My professional academic journey began when I started my PhD in 2006. I had the opportunity to conduct some sustained ethnographic research amongst the Paniya of Wayanad, a marginalised indigenous ethnic group in the South Indian state of Kerala, who were slaves until the latter part of the 20th century.
By going back and forth to India over a period of three years, I learned a lot about the importance of spirit possession, music/song, funeral rites and black magic healing rituals for the Paniya.
I am particularly interested in how the Paniya engage with policies of public health, development practice, environmental/resource management, native title, globalisation and governance. In essence, I explore the ways in which the Paniya attempt to maintain a sense of place, identity and well-being in a world where every body else keeps trying to tell them how to live and who to be.
I have taught at the University of New South Wales, Macquarie University, Western Sydney University, the University of Wollongong, and the University of Notre Dame. The subjects I have taught include:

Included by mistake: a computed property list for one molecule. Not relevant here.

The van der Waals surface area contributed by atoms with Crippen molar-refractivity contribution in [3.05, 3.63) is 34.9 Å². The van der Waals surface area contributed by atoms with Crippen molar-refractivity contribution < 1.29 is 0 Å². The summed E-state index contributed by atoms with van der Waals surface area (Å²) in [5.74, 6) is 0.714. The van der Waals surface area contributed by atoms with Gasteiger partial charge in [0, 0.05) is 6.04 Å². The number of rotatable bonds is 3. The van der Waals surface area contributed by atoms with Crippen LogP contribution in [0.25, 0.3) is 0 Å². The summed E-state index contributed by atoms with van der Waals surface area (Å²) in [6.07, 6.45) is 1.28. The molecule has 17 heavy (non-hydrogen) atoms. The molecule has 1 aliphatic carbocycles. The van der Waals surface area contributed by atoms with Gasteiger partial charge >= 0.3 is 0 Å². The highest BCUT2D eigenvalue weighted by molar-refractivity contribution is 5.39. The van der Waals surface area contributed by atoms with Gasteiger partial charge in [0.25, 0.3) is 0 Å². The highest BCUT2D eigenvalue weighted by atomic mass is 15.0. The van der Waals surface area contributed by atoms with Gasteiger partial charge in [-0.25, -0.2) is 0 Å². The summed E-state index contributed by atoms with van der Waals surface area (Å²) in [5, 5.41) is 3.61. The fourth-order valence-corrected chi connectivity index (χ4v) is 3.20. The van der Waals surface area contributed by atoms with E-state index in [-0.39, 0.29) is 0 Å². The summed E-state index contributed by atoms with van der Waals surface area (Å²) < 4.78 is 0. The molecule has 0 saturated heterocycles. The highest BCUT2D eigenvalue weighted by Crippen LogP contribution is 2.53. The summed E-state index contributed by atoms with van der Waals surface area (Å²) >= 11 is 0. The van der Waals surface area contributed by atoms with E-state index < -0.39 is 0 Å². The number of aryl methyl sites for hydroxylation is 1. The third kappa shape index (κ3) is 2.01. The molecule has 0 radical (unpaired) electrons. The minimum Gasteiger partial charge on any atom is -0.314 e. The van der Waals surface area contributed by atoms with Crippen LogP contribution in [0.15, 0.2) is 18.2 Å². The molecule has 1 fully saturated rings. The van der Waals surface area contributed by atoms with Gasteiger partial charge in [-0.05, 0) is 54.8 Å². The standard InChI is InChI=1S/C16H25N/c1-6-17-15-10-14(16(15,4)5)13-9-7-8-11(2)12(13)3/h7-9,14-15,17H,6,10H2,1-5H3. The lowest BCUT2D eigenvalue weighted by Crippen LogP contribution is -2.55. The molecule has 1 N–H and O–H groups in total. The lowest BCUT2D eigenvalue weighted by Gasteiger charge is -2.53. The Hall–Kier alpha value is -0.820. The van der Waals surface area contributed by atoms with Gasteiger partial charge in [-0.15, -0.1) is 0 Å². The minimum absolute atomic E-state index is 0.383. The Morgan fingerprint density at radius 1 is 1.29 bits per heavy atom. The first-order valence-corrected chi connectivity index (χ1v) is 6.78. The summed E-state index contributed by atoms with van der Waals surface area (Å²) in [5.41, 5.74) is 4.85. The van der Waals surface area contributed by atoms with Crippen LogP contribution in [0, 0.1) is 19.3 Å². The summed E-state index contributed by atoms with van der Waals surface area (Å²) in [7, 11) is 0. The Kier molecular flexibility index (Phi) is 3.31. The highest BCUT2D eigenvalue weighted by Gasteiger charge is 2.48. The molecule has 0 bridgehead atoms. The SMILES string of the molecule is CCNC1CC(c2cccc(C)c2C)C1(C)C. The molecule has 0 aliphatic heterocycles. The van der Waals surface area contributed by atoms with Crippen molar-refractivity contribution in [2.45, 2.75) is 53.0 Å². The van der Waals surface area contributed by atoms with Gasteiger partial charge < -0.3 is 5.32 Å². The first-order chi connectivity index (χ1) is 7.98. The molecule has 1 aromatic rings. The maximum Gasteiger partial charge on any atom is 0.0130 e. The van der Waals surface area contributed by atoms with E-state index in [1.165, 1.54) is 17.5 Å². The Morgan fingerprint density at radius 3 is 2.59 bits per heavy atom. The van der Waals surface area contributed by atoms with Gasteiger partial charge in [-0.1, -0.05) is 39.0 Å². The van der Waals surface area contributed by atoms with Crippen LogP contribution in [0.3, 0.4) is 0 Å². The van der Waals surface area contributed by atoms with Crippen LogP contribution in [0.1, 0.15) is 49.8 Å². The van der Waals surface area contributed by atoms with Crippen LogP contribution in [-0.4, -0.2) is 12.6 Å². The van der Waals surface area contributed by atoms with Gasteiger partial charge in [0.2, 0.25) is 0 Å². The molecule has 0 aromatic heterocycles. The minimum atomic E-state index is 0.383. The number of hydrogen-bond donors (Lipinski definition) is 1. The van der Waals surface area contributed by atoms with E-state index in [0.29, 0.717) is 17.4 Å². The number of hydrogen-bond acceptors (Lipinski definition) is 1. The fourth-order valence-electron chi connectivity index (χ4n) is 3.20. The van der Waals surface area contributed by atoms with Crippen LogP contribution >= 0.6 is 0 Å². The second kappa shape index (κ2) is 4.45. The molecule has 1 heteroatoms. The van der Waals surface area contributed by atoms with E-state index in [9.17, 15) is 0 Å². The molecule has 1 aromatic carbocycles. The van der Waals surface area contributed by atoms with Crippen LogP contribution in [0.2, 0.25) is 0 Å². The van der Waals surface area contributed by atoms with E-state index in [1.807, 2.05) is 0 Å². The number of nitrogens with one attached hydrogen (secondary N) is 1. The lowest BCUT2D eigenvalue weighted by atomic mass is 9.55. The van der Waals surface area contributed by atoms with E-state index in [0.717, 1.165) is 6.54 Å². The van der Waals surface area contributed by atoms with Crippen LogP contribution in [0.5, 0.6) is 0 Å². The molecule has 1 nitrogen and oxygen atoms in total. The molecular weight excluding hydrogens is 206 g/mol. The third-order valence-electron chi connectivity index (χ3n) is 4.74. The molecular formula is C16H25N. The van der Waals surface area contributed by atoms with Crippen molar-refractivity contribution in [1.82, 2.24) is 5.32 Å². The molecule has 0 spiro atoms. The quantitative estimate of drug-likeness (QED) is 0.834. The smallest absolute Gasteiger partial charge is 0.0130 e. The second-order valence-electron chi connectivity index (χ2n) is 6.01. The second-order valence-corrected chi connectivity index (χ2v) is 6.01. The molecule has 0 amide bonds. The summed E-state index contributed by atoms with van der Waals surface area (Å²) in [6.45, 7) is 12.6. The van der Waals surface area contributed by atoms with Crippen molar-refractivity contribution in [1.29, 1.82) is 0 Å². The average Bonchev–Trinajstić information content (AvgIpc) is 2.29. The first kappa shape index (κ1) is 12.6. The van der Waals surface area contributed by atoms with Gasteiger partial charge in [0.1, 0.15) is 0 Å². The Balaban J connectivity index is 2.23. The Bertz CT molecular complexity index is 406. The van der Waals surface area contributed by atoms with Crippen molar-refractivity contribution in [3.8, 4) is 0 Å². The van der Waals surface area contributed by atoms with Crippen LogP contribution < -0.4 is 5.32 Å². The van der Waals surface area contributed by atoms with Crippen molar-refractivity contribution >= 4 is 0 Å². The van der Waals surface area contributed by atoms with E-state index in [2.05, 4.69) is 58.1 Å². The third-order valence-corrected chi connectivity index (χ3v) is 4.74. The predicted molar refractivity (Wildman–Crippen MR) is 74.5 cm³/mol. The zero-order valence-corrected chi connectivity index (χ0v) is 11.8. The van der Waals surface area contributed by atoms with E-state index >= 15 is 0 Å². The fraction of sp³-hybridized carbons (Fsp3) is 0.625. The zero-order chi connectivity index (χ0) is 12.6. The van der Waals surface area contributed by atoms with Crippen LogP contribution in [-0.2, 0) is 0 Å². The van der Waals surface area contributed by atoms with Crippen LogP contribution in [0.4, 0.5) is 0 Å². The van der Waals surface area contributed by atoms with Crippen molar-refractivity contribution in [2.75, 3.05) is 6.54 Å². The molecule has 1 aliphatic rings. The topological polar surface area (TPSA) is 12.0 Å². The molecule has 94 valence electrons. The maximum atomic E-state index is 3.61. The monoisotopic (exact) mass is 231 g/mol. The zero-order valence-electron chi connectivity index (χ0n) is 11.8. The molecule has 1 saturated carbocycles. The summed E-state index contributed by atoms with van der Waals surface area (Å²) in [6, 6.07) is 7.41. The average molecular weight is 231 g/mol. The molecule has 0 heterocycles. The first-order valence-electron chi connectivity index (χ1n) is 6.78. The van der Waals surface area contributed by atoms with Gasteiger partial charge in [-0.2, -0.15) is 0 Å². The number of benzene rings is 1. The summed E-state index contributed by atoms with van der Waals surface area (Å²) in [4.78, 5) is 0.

- Human Evolution and Diversity
- Introduction to Anthropology: Identity and Difference
- Educational Psychology
- Culture, Myth and Symbolism: Affect and Meaning
- Culture Health and Sexuality in Developing Countries
- Doing Ethnography
- Methodology in Local and Community Studies
- Research Methods in Anthropology
- The Anthropology of Politics and Power
- The Anthropology of Religion
- Teaching for Change
- Social Justice in a World of Inequality
- Becoming a Sociologist: Interdisciplinary Competencies
- Research Methods in Sociology and Cultural Studies
- Sociology of Teaching
- Healing and Culture
- Illness and Healing
- India: Power and Performance